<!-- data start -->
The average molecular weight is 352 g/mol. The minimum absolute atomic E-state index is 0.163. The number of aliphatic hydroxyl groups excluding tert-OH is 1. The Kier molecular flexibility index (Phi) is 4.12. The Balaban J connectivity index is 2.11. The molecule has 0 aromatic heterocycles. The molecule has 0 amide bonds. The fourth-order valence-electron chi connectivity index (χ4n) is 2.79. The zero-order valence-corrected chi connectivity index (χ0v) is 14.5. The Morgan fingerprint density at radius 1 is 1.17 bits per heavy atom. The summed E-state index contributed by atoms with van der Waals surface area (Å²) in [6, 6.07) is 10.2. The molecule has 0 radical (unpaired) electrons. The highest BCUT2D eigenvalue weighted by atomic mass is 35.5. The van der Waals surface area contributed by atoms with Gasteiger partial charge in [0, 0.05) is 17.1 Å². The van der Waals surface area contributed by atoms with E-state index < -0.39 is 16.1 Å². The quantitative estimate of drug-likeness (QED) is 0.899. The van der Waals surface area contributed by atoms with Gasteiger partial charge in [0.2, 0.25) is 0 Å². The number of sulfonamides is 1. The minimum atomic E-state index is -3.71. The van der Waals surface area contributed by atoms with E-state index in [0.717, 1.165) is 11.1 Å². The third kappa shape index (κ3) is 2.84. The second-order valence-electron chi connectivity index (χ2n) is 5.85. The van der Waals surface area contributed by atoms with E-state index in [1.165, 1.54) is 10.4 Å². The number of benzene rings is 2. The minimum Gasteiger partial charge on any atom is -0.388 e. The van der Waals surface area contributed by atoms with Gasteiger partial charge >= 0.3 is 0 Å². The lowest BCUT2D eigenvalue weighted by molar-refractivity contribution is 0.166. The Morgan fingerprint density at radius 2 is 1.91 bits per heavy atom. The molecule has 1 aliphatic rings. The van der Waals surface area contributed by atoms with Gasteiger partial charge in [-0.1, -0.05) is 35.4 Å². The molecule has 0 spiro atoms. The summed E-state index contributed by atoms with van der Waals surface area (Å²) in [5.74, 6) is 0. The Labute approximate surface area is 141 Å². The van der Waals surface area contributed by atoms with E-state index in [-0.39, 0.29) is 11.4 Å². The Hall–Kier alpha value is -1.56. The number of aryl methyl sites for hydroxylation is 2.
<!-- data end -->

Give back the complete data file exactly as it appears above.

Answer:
The average molecular weight is 352 g/mol. The minimum absolute atomic E-state index is 0.163. The number of aliphatic hydroxyl groups excluding tert-OH is 1. The Kier molecular flexibility index (Phi) is 4.12. The Balaban J connectivity index is 2.11. The molecule has 0 aromatic heterocycles. The molecule has 0 amide bonds. The fourth-order valence-electron chi connectivity index (χ4n) is 2.79. The zero-order valence-corrected chi connectivity index (χ0v) is 14.5. The Morgan fingerprint density at radius 1 is 1.17 bits per heavy atom. The summed E-state index contributed by atoms with van der Waals surface area (Å²) in [6, 6.07) is 10.2. The molecule has 0 radical (unpaired) electrons. The highest BCUT2D eigenvalue weighted by atomic mass is 35.5. The van der Waals surface area contributed by atoms with Gasteiger partial charge in [0, 0.05) is 17.1 Å². The van der Waals surface area contributed by atoms with E-state index < -0.39 is 16.1 Å². The quantitative estimate of drug-likeness (QED) is 0.899. The van der Waals surface area contributed by atoms with Gasteiger partial charge in [0.2, 0.25) is 0 Å². The number of sulfonamides is 1. The minimum atomic E-state index is -3.71. The van der Waals surface area contributed by atoms with E-state index in [0.717, 1.165) is 11.1 Å². The third kappa shape index (κ3) is 2.84. The second-order valence-electron chi connectivity index (χ2n) is 5.85. The van der Waals surface area contributed by atoms with E-state index in [1.165, 1.54) is 10.4 Å². The number of benzene rings is 2. The minimum Gasteiger partial charge on any atom is -0.388 e. The van der Waals surface area contributed by atoms with Gasteiger partial charge >= 0.3 is 0 Å². The lowest BCUT2D eigenvalue weighted by molar-refractivity contribution is 0.166. The Morgan fingerprint density at radius 2 is 1.91 bits per heavy atom. The molecule has 1 aliphatic rings. The van der Waals surface area contributed by atoms with Gasteiger partial charge in [-0.1, -0.05) is 35.4 Å². The molecule has 0 spiro atoms. The summed E-state index contributed by atoms with van der Waals surface area (Å²) in [5.74, 6) is 0. The Labute approximate surface area is 141 Å². The van der Waals surface area contributed by atoms with E-state index in [-0.39, 0.29) is 11.4 Å². The Hall–Kier alpha value is -1.56. The number of aryl methyl sites for hydroxylation is 2.